Our social media profiles provide a platform to tell a narrative about a subject we have the ultimate authority on: Ourselves. So how does this tie into branding? As highlighted earlier, “branding is not the logo, it is not the name, but rather it is a conceptual idea, which gives consumers ‘something to believe in.” (Turner, 2015). Placing this into a personalised context, it means that our digital identity is not based solely on our avatars, usernames, and bios; it is formed around what we utilise our platforms for, what message we communicate though our tweets, our Instagram pictures, our status updates on Facebook. The avatar/username/bios form a quick overview, while the content we publish allows the audience to get a better understanding of who we are. “In essence, our online selves represent our ideals and eliminate many of our other real components.” (Green, 2013)
Are our online identities accurate reflections of who we are as a whole? Do we successfully communicate the way we understand and approach life through our digital profiles? Or do we instead present a false construction of ourselves online? One of the ideas I suggested in my post about branding and transmedia, is that perhaps our online identity varies across different platforms, together creating a larger narrative of the self, but also existing separately, without the need of information from another network.
If we are displaying different aspects of ourselves through different social networks, it becomes clear that we are curating our online presence for different audiences. Our representation of self, although only an aspect of our identity is still a vital part of it, not making it any less valid than a social network which includes all possible information in one space; but rather targeted towards a more specific audiences.
“When an individual plays a part he implicitly requests his observers to take seriously the impression that is fostered before them. They are asked to believe that the character they see actually possesses the attributes he appears to possess, that the task he performs will have the consequences that are implicitly claimed for it, and that, in general, matters are what they appear to be.” (Erving Goffman, 1959)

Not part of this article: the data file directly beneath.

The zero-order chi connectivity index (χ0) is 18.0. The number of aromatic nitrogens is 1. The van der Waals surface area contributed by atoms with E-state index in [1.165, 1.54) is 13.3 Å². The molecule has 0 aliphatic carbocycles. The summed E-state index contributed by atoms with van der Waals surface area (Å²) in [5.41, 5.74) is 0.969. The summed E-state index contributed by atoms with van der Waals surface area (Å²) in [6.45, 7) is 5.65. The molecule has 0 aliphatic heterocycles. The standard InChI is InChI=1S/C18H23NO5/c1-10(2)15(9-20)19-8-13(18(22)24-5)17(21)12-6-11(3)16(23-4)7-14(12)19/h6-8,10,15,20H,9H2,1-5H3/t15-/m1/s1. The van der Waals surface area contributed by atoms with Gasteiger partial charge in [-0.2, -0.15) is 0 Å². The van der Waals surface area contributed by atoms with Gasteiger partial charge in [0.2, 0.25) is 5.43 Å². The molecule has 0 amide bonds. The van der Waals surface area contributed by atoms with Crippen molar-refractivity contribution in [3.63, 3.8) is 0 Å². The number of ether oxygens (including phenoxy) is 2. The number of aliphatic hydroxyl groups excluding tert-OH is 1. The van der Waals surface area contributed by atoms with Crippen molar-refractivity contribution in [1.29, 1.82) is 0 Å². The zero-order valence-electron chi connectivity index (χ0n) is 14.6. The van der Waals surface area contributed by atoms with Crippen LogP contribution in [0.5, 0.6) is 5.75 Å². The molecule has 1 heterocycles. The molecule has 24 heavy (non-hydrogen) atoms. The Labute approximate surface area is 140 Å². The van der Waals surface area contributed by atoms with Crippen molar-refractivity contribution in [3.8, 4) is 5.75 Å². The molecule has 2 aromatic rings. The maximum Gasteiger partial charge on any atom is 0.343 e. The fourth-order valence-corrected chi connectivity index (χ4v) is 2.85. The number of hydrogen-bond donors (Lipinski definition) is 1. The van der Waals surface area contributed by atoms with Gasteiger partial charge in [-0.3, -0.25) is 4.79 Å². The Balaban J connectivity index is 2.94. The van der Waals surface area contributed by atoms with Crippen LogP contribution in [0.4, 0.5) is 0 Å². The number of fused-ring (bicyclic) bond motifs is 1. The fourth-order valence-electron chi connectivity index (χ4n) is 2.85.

We enter into the social media space, assuming that the content published is an accurate representation of oneself, in some way; however when the narrative presented conflicts with itself, the authenticity has been lost. Davis (2010) suggests that we “preemptively alter our offline selves in order to authentically convey ourselves online in a particular way”, which is an interesting concept if we acknowledge that we present different aspects of ourselves through different social networks. If we are trying to authentically portray ourselves, do we lose authenticity if we omit certain aspects of our lives? I would argue that this is not the case, and Owen’s (2011) takes the idea of authenticity and how showing different aspects of self in different environments is still an authentic representation of ourselves: “James is an honest man and also kind. At the funeral of his wicked uncle, he will not be honest about his thoughts about the deceased, in order to be kind to the feelings of the rest of his family. […] Our identities are not socially universal.” As such, we perform for different audiences, we aim to create a highly curated feed of information about ourselves, which is specifically directed at an audience, with similar interests, similar personality types, similar ideals.
As some extra food for thought; if we portray a different element of our overall identity on digital platforms, and chose to invest in AI technology after we died, would that mean our varied social presences would generate a number of vastly different versions of ourself as a result of the content we have access to?